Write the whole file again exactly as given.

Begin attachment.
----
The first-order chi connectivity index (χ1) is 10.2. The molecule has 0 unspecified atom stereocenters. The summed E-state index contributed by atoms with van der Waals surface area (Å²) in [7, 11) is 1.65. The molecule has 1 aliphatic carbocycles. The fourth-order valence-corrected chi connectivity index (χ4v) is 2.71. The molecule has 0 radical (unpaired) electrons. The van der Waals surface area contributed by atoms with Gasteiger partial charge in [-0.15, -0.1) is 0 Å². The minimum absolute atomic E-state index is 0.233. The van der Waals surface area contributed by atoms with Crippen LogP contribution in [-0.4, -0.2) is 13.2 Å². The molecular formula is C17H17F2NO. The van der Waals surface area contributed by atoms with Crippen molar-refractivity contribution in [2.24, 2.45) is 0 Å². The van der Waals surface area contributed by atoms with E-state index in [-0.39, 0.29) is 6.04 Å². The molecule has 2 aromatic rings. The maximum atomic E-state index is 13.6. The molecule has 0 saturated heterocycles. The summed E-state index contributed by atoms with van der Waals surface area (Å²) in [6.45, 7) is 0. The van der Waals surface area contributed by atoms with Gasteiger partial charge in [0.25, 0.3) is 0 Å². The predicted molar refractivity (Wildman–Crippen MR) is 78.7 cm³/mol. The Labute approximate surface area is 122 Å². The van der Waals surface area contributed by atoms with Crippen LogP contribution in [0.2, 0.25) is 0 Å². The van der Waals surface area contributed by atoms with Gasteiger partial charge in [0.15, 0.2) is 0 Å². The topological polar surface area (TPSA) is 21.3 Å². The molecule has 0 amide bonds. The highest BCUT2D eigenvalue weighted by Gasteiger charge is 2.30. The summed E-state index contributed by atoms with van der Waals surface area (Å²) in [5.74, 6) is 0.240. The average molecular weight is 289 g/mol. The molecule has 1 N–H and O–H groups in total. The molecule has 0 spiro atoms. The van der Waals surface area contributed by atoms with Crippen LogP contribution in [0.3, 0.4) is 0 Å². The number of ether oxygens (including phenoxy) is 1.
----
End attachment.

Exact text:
The first-order chi connectivity index (χ1) is 10.2. The molecule has 0 unspecified atom stereocenters. The summed E-state index contributed by atoms with van der Waals surface area (Å²) in [7, 11) is 1.65. The molecule has 1 aliphatic carbocycles. The fourth-order valence-corrected chi connectivity index (χ4v) is 2.71. The molecule has 0 radical (unpaired) electrons. The van der Waals surface area contributed by atoms with Gasteiger partial charge in [-0.15, -0.1) is 0 Å². The minimum absolute atomic E-state index is 0.233. The van der Waals surface area contributed by atoms with Crippen LogP contribution in [-0.4, -0.2) is 13.2 Å². The molecular formula is C17H17F2NO. The van der Waals surface area contributed by atoms with Crippen molar-refractivity contribution in [2.24, 2.45) is 0 Å². The van der Waals surface area contributed by atoms with E-state index in [-0.39, 0.29) is 6.04 Å². The molecule has 2 aromatic rings. The maximum atomic E-state index is 13.6. The molecule has 0 saturated heterocycles. The summed E-state index contributed by atoms with van der Waals surface area (Å²) in [6.45, 7) is 0. The van der Waals surface area contributed by atoms with Gasteiger partial charge in [0.25, 0.3) is 0 Å². The predicted molar refractivity (Wildman–Crippen MR) is 78.7 cm³/mol. The Labute approximate surface area is 122 Å². The van der Waals surface area contributed by atoms with Crippen LogP contribution in [0.2, 0.25) is 0 Å². The van der Waals surface area contributed by atoms with Gasteiger partial charge in [0.15, 0.2) is 0 Å². The topological polar surface area (TPSA) is 21.3 Å². The molecule has 0 amide bonds. The highest BCUT2D eigenvalue weighted by Gasteiger charge is 2.30. The summed E-state index contributed by atoms with van der Waals surface area (Å²) in [5.74, 6) is 0.240. The average molecular weight is 289 g/mol. The molecule has 1 N–H and O–H groups in total. The molecule has 0 spiro atoms. The van der Waals surface area contributed by atoms with Crippen LogP contribution in [0.3, 0.4) is 0 Å². The number of ether oxygens (including phenoxy) is 1.